THE MAN WHO LIBERATED AN ENTIRE VILLAGE SINGLE-HANDEDLY
Léo Major was a 19-year-old farmer from Quebec who joined up to fight for the British. According to the New York Times, his military career got off to a shaky start. He trained as a sniper, but lost sight in one eye to a grenade just after D-Day. Then, he broke three vertebrae, an arm, and both ankles in a landmine incident. Insisting he still had the one good eye he needed to shoot, he headed back to the front.
That took him to the Dutch town of Zwolle, and on April 13, 1945, he and fellow soldier Willie Arsenault were sent into the town of 50,000 on a reconnaissance mission. Arsenault was killed, and after killing those responsible for his comrade’s death, Major warned the Germans they needed to evacuate ahead of the arrival of a massive contingent of Allied soldiers. He left, then ran back into town, firing his gun and throwing all the grenades that he could. He also stumbled on the town’s Gestapo headquarters and set it on fire. The Germans, believing they were under a major attack, decided the best course of action was to flee.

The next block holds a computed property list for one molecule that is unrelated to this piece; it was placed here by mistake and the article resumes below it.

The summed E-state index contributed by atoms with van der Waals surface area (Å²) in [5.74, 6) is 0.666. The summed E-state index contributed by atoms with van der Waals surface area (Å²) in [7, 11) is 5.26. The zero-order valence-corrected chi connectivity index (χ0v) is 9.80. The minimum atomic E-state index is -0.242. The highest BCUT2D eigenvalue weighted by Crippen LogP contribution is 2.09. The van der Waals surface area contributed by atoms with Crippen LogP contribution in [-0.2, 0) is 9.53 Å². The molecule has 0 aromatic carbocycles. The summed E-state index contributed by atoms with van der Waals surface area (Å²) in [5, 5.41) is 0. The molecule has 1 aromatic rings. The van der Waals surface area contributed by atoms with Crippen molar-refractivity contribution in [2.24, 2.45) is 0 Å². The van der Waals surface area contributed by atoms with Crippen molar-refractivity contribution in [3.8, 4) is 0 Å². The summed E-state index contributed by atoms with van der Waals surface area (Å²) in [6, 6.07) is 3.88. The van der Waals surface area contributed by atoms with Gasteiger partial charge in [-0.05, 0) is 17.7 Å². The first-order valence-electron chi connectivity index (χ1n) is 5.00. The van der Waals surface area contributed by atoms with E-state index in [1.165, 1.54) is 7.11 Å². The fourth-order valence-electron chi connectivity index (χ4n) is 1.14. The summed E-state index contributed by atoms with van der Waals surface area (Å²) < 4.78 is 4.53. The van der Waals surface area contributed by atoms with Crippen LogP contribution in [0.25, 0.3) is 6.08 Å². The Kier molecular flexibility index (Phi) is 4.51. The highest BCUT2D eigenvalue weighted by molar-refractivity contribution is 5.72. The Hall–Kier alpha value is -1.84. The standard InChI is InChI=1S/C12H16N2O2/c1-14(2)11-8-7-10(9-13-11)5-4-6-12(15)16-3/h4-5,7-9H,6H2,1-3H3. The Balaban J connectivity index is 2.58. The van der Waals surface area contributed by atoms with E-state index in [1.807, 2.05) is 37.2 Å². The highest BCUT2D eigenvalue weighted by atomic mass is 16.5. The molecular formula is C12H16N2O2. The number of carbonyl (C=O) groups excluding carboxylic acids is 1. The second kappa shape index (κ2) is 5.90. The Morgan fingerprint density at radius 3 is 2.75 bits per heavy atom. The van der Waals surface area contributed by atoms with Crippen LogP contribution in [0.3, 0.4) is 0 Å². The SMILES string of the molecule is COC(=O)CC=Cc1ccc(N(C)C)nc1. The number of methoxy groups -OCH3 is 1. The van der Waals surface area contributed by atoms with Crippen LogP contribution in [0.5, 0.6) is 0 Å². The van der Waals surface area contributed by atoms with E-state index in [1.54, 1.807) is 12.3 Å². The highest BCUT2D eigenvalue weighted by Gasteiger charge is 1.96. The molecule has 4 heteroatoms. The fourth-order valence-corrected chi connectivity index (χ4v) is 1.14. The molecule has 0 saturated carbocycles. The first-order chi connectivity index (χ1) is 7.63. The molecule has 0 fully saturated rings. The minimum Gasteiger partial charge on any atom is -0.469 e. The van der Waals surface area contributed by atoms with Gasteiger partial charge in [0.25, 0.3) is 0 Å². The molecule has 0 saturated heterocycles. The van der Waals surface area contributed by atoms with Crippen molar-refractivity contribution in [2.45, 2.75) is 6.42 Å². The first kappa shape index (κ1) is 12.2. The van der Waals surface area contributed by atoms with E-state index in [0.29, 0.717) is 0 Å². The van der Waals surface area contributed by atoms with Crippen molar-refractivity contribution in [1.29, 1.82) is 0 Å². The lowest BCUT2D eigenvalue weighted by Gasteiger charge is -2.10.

Today, there’s still a street named after Major in Zwolle (via CBC), and his story is taught to local students. When Major died in 2008, Dutch nationals traveled to Canada for his funeral. Mayor Jan Meijer described him as “a symbol of our freedom.”